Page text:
Seven Questions: Back to the Brink in Lebanon

The United States is sounding the alarm about a possible coup in Lebanon, and Hezbollah is threatening to flood the streets with its supporters if it doesn’t get more cabinet seats. FP spoke recently with regional expert David Schenker about the country’s fragile politics, whether Hezbollah is rearming, and Syria's true intentions.

FOREIGN POLICY: Why do you think the United States issued its warning about a possible coup in Lebanon?

FOREIGN POLICY: Why do you think the United States issued its warning about a possible coup in Lebanon?

David Schenker: The statement coincides with the visit of Druze leader Walid Jumblatt [to Washington] and his meetings with senior administration officials. Clearly the administration got the message. But more importantly, it coincides with developments on the ground, most prominently Hezbollahs announcement of a series of rallies to occur next week pressing for increased representation in the [Lebanese] cabinet. The threat is credible and there would be significant ramifications. A lot of people on the streets would destabilize the government.

FP: Who would Syria like to see running Lebanon?

DS: The Syrians have a trusted ally in Hezbollah. Its an outgrowth of their strategic relationship with Iran. However, Syria has always had its own independent sources of power in Lebanon. There are still high-ranking people in the government who are agents of Syria, the most high profile being Lebanese President Emile Lahoud. Moving forward to the next round, one of the leading candidates to succeed Lahoud is Riad Salameh, who is the director of the central bank and widely thought to be very close to the Syrians. So, the Syrians are not out of the game.

FP: What role is the investigation into the assassination of Rafik Hariri playing in this intrigue?

DS: Theres no doubt that its playing a major role. The Syrians at various times in the process have felt very concerned and at other times theyve felt that theyve dodged the bullet. Its clear that the conclusion of the [U.N. Mehlis] report will implicate the Syrians at a very high level. The Syrians are concerned about that, so theyre pressing Lahoud to undercut what was a national consensuseven Hezbollah acceded to the request for an international tribunal. Now theyre revisiting it because the heat is being turned up and it appears more and more likely the Syrians will be fingered. It is also likely a reason why Hezbollah is militating so much now for a new government and a change in the structure. If they have additional cabinet seats, theyll be able to block the international tribunal.

FP: But the tribunal could go ahead even without Lebanese support, right?

DS: Thats true, but the tribunal will have a lot more legitimacy within Lebanon and the region if its seen having an active Lebanese role. Personally I believe its essential for the Lebanese people to play an active role. It is part of a process of national healing. It would also help to transform the long-standing and troubling relationship between Syria and Lebanon.

FP: These events are occurring against the backdrop of the Baker Commissions recommendations to negotiate with Syria about Iraq and Tony Blairs efforts to initiate contact with Syrian officials. How are these competing currents going to play out?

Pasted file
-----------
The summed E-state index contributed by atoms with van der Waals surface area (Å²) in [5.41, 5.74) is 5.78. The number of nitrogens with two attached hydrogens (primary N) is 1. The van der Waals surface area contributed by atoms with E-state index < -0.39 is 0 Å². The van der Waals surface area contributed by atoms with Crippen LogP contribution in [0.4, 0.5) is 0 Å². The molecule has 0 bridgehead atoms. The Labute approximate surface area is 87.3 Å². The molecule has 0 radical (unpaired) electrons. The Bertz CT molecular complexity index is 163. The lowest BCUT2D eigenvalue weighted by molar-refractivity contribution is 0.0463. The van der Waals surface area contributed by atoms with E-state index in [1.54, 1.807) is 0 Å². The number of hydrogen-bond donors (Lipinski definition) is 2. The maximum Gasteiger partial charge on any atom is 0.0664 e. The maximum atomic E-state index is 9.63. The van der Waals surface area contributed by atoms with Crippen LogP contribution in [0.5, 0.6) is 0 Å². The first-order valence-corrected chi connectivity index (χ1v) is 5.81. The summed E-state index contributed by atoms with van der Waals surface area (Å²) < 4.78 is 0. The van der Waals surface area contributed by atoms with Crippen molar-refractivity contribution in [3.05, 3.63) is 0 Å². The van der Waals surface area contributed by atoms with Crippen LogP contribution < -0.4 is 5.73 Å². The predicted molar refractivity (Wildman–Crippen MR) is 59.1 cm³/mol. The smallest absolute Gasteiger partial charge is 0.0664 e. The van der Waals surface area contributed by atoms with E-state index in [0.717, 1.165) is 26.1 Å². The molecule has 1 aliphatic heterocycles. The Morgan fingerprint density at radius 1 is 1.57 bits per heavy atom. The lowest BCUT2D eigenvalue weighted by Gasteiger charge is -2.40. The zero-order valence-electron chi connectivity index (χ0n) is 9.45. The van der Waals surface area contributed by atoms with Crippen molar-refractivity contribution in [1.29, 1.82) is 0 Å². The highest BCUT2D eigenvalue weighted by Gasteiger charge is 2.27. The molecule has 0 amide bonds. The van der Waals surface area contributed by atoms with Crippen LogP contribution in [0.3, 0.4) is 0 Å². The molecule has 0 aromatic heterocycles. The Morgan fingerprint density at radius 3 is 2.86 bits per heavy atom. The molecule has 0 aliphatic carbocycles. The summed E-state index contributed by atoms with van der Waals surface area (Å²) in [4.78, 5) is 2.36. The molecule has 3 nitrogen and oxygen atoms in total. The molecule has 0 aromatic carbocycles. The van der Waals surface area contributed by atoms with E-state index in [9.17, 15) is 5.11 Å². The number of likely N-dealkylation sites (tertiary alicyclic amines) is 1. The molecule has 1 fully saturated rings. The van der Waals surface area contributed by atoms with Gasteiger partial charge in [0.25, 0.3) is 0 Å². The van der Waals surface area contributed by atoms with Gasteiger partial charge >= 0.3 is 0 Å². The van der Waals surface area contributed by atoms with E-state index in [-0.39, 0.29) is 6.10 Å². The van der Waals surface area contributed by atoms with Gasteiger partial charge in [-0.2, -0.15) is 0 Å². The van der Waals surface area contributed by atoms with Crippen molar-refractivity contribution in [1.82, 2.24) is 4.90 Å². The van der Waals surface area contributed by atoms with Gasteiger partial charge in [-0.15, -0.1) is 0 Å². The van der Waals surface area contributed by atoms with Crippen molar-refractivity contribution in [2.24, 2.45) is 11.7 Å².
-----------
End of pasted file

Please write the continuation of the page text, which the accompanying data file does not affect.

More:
DS: It is no secret that theres a great push right now from many quarters to engage the Syrians. It becomes harder to have effective isolation of Syria when the Baker Commission recommends engagement and when the European Union moves ahead on its Economic Association agreement with Syria. I think all these recommendations really would prejudice the Hariri investigation and theyre all premature. You have to wait and see what the results of the investigation are before you move forward. Its OK to talk to Damascus but it is counterproductive to start giving them rewards or easing pressure before the investigation concludes.

FP: How actively is Hezbollah rearming?

DS: U.N. Special Representative Terje Roed Larsen stated recently that they are rearming. That fact probably accounts for Israels latest flyover of Beirut and the trial bombing runs. Theres a question as to whether the rearming going on now involves heavy weapons, but it is probably headed in that direction. The degradation of Hezbollahs missile capability was the one accomplishment that Israel could point to from the war and if that has eroded, then the war was all for naught.

FP: Has UNIFIL had any impact on Hezbollahs ability to rearm?

DS: No. In fact, UNIFIL has made it very clear that they will not do anything in this regard. [UNIFIL commander Alain] Pellegrini was asked recently what he would do if Hezbollah were about to launch a rocket. He said he would beg them to stop. Theres also a great article in the New York Times that describes in great detail how UNIFIL operates a checkpoint that allows all cars to pass and cant do anything to stop them. Theres no doubt there is some benefit in having the increased number of UNIFIL troops and the deployment of the [Lebanese Army] to the south, even just in terms of international attention, but much of what Hezbollah is doing in terms of rearming and readying themselves for the next round is not over.

David Schenker is senior fellow in Arab politics at the Washington Institute for Near East Policy. Previously, he served in the Office of the Secretary of Defense as Levant country director.

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